Cyrus Avery, the highway commissioner of Tulsa, Oklahoma, leads an effort to link Chicago, Illinois, and Los Angeles, California, through his hometown of Tulsa.
Cyrus Avery spends most of the year working with an appointed committee to stitch together hundreds of existing roads into the new system.
November 11, 1926 – Route 66 was officially commissioned for the Chicago-to-Los Angeles to include 2,448 miles of road. With that designation came its acknowledgment as one of the nation’s principal east-west arteries. Only 800 miles of Route 66 were paved by the end of the year.
Soulsby’s Station opens in Mt. Olive, Illinois.
The Old Log Cabin Restaurant opens for business in Pontiac, Illinois.
The National Highway System was formed. People from eight states established a Route 66 Highway Association to expedite the building of the highway. The theme name, “Main Street of America,” was adopted. Phillips 66 gasoline appropriates the magic numbers and logo as new gas stations sprout up along the highway.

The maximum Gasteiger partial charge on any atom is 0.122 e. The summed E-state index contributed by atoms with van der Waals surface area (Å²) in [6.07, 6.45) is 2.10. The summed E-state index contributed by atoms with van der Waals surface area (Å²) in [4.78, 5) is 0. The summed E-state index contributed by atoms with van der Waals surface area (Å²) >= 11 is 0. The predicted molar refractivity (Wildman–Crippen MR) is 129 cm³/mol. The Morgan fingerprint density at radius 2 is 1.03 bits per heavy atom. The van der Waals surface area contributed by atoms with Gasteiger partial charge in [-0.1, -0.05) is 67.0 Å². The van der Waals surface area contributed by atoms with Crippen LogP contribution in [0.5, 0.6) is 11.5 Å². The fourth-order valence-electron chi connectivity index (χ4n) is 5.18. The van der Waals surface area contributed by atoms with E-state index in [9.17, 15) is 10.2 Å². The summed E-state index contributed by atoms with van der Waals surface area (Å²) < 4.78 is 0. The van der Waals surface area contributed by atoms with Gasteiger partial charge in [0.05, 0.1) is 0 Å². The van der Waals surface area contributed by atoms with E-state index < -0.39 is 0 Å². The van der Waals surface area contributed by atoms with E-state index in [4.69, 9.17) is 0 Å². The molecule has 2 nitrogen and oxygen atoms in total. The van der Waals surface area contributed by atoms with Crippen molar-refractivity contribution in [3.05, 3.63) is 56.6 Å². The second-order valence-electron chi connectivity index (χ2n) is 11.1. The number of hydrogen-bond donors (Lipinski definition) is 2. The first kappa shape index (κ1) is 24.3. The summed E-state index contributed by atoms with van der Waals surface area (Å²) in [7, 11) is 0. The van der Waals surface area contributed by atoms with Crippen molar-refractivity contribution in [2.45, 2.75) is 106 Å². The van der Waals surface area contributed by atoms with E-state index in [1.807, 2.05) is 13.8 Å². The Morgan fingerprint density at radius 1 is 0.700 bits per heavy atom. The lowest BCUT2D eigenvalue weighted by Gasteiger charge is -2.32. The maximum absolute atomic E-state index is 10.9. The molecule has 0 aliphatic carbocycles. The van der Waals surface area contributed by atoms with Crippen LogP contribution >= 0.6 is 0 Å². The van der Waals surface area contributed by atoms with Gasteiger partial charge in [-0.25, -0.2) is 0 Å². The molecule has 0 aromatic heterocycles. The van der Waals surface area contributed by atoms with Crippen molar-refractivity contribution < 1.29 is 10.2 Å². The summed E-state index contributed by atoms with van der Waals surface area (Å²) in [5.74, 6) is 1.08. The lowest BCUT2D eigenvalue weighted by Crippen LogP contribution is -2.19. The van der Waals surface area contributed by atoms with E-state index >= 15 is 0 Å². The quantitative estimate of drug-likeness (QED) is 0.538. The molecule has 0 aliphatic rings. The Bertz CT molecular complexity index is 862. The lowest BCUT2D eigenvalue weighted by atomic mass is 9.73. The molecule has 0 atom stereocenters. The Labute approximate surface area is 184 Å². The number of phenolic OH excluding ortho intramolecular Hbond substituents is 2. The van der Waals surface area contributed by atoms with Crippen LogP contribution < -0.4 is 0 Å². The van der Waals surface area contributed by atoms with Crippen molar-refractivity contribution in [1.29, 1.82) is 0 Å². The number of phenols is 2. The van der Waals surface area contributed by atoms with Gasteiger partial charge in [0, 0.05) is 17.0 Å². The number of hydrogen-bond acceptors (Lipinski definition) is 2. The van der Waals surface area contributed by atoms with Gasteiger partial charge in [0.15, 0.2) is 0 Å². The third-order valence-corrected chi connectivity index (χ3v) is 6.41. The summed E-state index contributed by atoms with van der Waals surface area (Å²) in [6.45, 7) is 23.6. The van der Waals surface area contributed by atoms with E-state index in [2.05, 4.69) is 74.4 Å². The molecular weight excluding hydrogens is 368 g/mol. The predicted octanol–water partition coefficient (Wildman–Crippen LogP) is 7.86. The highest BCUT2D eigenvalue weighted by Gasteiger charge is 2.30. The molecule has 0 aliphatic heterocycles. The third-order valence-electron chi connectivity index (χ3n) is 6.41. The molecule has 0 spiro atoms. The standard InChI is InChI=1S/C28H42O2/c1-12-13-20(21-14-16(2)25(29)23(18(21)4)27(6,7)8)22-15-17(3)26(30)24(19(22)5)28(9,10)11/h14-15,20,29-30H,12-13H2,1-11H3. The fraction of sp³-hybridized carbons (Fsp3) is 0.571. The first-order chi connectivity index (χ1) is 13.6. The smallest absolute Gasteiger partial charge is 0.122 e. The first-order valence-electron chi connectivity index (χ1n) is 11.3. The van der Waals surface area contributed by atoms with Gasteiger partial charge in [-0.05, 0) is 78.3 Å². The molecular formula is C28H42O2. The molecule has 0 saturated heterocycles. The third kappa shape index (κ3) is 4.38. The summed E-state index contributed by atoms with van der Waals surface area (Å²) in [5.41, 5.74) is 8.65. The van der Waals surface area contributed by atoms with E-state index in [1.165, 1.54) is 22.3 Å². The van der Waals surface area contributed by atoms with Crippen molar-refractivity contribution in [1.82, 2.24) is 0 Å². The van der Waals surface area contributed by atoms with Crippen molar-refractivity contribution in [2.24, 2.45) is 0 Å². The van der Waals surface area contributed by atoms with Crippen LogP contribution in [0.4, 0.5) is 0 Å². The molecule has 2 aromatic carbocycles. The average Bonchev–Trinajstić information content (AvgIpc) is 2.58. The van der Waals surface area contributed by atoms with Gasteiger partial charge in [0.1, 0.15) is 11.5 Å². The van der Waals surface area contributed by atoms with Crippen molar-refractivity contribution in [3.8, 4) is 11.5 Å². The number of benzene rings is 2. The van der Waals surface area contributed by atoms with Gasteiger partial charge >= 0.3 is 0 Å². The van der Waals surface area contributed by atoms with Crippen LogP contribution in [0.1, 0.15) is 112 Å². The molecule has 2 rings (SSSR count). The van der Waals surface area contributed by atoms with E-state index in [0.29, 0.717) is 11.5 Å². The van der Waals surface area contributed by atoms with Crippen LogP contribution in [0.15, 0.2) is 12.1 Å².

Route 66 signs are posted in Illinois.
February 4, 1927 – The U.S. 66 Highway Association was formed in Tulsa, Oklahoma, and the road’s lifetime name, “The Main Street of America,” was born.
September 19, 1927 – The popular Kimo Theatre opens on Route 66 in Albuquerque, New Mexico.
The Riviera Roadhouse was established in Gardner, Illinois.
Dixie’s Trucker’s Home was established in McLean, Illinois.
The last piece of Route 66 is finally completed through Missouri, between Rolla and Lebanon, the most challenging piece in the Show-Me State.